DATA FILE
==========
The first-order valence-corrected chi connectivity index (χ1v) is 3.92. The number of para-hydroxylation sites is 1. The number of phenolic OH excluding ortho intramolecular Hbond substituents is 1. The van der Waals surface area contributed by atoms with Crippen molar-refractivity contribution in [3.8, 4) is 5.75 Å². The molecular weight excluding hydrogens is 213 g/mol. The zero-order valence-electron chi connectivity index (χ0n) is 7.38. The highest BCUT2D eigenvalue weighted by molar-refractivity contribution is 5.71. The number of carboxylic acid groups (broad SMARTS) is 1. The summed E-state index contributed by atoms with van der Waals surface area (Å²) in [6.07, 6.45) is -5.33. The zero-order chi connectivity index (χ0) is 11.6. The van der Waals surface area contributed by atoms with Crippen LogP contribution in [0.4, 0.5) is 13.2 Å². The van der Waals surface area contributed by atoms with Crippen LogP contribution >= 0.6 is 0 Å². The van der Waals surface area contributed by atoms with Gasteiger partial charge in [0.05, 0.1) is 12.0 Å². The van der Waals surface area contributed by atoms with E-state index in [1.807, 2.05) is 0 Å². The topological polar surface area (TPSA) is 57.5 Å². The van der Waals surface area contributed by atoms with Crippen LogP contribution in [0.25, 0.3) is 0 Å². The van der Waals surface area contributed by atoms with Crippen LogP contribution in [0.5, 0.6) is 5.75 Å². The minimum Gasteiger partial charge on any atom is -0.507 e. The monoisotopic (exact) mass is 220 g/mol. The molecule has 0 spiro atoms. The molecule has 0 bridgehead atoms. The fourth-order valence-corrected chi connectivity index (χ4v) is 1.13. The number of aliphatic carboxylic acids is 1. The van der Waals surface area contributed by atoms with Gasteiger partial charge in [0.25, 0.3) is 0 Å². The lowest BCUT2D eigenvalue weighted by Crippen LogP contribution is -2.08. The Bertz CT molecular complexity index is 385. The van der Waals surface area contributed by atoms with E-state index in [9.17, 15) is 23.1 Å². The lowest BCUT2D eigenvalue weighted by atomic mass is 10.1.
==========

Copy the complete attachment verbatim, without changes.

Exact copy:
The first-order valence-corrected chi connectivity index (χ1v) is 3.92. The number of para-hydroxylation sites is 1. The number of phenolic OH excluding ortho intramolecular Hbond substituents is 1. The van der Waals surface area contributed by atoms with Crippen molar-refractivity contribution in [3.8, 4) is 5.75 Å². The molecular weight excluding hydrogens is 213 g/mol. The zero-order valence-electron chi connectivity index (χ0n) is 7.38. The highest BCUT2D eigenvalue weighted by molar-refractivity contribution is 5.71. The number of carboxylic acid groups (broad SMARTS) is 1. The summed E-state index contributed by atoms with van der Waals surface area (Å²) in [6.07, 6.45) is -5.33. The zero-order chi connectivity index (χ0) is 11.6. The van der Waals surface area contributed by atoms with Crippen LogP contribution in [0.4, 0.5) is 13.2 Å². The van der Waals surface area contributed by atoms with Crippen LogP contribution >= 0.6 is 0 Å². The van der Waals surface area contributed by atoms with Gasteiger partial charge in [0.05, 0.1) is 12.0 Å². The van der Waals surface area contributed by atoms with E-state index in [1.807, 2.05) is 0 Å². The topological polar surface area (TPSA) is 57.5 Å². The van der Waals surface area contributed by atoms with Crippen LogP contribution in [0.25, 0.3) is 0 Å². The van der Waals surface area contributed by atoms with Crippen LogP contribution in [0.5, 0.6) is 5.75 Å². The minimum Gasteiger partial charge on any atom is -0.507 e. The monoisotopic (exact) mass is 220 g/mol. The molecule has 0 spiro atoms. The molecule has 0 bridgehead atoms. The fourth-order valence-corrected chi connectivity index (χ4v) is 1.13. The number of aliphatic carboxylic acids is 1. The van der Waals surface area contributed by atoms with Gasteiger partial charge in [0.25, 0.3) is 0 Å². The lowest BCUT2D eigenvalue weighted by Crippen LogP contribution is -2.08. The Bertz CT molecular complexity index is 385. The van der Waals surface area contributed by atoms with E-state index in [9.17, 15) is 23.1 Å². The lowest BCUT2D eigenvalue weighted by atomic mass is 10.1.